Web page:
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Today we lost a legend, and that legend's name is Diahann Carroll. Though she lived to the ripe age of 86, it's never easy to let go of a celebrity whose work has been so meaningful, both in front of the camera and out in the real world. When it comes to impactful careers, Carroll's was a doozy, and not only due to her prominent TV and film appearances. She was a rare example of a celebrity who put her money where her mouth was with her advocacy work.
In short, Diahann Carroll was a star, and the world was a little bit brighter with her in it.
Carroll started early working in the entertainment industry, scoring her first gig as a teen model for Ebony when she was only 15 years old. Her parents had enrolled her in acting and theater classes early on, so she was a relative pro before she even left high school. She performed on the variety show Chance of a Lifetime at 18, and was booked at nightclubs as a singer due to her show-stopping performance of the song Why Was I Born? She quickly moved on to theatrical roles, and by the time she was 20, she had been cast in the film version of Carmen Jones. Though Jones was a successful musical on Broadway before being filmed and it was backed by the already established Otto Preminger, it still had to be independently produced due to Hollywood's unwillingness to support all-Black casts.
Carmen Jones is regarded today as being a milestone of Black film, but the Preminger follow-up, Porgy and Bess, starring Carroll, is now considered one of Hollywood's lost films. Though it had a large budget, its box office draw was only about half of what was spent. As of right now, it is unknown if there is an available print of the film, or if it has been truly lost to audiences forever.
Regardless, Caroll's career showed no sign of slowing down. She made several appearances on TV variety shows like What's My Line and The Red Skelton Show. In 1962, Carroll became the first Black woman to ever win a Tony award for her performance in the Broadway show No Strings.TV Queen
In the realm of television, Carroll truly shined. She is perhaps best known for the show Julia, which debuted in 1968 and was the first U.S. TV series to feature a Black woman in a role not heavily stereotyped as a servant or maid. There are many comprehensive studies on the challenges faced by Black women in the entertainment industry of the time, and most if not all would cite Julia as a breakthrough for how Black women were viewed and what their career potential could be.
If that weren't enough, Carroll continued to break down walls by starring in the nighttime soap Dynasty as Dominique Deveraux. She noted that soap operas had failed to address racial integration, and began a campaign to get the attention of Aaron Spelling with the intention of becoming the first Black woman to play a no-holds-barred diva on TV. Though it took some time, she eventually scored the part, and soaps were never the same. The story around the creation of Dominique Deveraux could easily be a book in and of itself, but it's yet another time when Carroll made a place for herself rather than waiting on someone to make it for her.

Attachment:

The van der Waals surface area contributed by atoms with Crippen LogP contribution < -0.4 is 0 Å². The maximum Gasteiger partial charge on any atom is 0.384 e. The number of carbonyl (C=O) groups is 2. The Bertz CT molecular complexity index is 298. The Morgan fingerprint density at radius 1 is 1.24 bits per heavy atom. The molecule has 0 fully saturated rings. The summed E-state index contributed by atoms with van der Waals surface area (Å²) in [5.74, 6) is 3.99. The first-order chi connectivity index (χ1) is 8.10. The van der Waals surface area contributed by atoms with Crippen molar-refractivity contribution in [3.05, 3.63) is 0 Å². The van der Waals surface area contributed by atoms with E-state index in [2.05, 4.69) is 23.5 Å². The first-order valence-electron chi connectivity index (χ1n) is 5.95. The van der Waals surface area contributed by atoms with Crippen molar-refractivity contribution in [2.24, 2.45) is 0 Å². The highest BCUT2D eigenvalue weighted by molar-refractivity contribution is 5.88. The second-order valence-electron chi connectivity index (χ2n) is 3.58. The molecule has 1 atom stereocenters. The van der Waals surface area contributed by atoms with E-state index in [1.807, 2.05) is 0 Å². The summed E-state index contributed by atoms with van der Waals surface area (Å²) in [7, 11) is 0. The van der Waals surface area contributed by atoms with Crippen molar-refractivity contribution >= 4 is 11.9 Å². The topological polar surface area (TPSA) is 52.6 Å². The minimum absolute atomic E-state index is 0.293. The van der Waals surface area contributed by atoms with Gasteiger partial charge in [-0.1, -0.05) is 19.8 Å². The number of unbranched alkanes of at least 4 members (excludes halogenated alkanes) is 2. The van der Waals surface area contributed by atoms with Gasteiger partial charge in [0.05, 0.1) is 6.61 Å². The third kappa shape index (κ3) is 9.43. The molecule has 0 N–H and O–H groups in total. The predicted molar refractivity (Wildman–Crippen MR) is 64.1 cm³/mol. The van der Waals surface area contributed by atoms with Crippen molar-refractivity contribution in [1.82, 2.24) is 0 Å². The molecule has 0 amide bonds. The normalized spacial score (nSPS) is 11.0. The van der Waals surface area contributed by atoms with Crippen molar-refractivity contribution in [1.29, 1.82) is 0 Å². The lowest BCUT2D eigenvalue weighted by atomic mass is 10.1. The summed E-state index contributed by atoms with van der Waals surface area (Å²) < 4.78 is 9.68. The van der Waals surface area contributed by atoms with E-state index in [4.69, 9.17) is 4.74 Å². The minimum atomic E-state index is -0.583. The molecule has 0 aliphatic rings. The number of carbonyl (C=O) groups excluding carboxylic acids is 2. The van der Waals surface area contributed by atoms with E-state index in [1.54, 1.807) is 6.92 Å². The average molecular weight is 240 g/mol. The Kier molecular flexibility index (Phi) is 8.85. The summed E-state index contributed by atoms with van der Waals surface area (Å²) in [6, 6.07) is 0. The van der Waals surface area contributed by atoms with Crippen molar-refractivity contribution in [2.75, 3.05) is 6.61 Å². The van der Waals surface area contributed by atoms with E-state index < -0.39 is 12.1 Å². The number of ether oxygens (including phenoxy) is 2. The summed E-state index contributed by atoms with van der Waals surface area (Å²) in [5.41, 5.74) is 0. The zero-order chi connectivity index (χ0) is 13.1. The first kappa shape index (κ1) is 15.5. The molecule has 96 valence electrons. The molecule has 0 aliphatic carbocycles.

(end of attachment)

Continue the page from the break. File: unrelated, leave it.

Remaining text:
She also appeared on the seminal series A Different World, a spin-off from The Cosby Show that addressed life at a historically Black college. The series was more interested in delving into political subject matter that was avoided by The Cosby Show and its commentary on class and race was hugely impactful for audiences of the late '80s and early '90s.
We have an extra special place in our hearts for Carroll's work on the infamous Star Wars Holiday Special. Though this is not a well-loved appearance in the opinions of most Star Wars fans, for this viewer, Carroll's bizarre appearance is still a highlight. Yes, it is surprisingly sexy for no reason in the middle of a family-oriented holiday special, but that's just the energy Diahann (or, rather, her character Mermeia Holographic Wow) was bringing. In defense of Mermeia, the concept behind her is interesting, and her outfit and voice are incredible. Maybe this song didn't super fit in with the theme — but what was the theme, anyway? People were just winging it through that one.
However, Carroll made an undeniably strong impression in the 1997 Kasi Lemmons film, Eve's Bayou. This is one of those movies that border on being a genre movie due to its focus on the blurred line between truth and fiction. There are witches in this, but they aren't particularly supernatural or magical in nature. Instead, the movie presents us with women who work as low-key therapists and healers for their communities, who might just so happen to be witches. Carroll plays the role of Elzora, the nemesis of the good witch Aunt Mozelle. While Mozelle emphasizes peacefulness and charity, Elzora makes no bones about the fact that she is a capitalist through and through. She plays up to the gimmicks and stereotypes of witches, painting her face white and working to appear more ominous. It is thanks to Carroll's appearance that the character is as scary, memorable, and funny as she is.
Let's face it: Diahann Carroll was the best. She was born in a world where opportunities for Black women were beyond sparse, and she's one of the people that pushed forward and made things better for everyone. Though the struggles she faced in her career were unjust and unfair, she turned lemons into lemonade at every turn and took our breath away just a little bit while she was doing it. Carroll was an incredible performer and advocate, and she will be missed.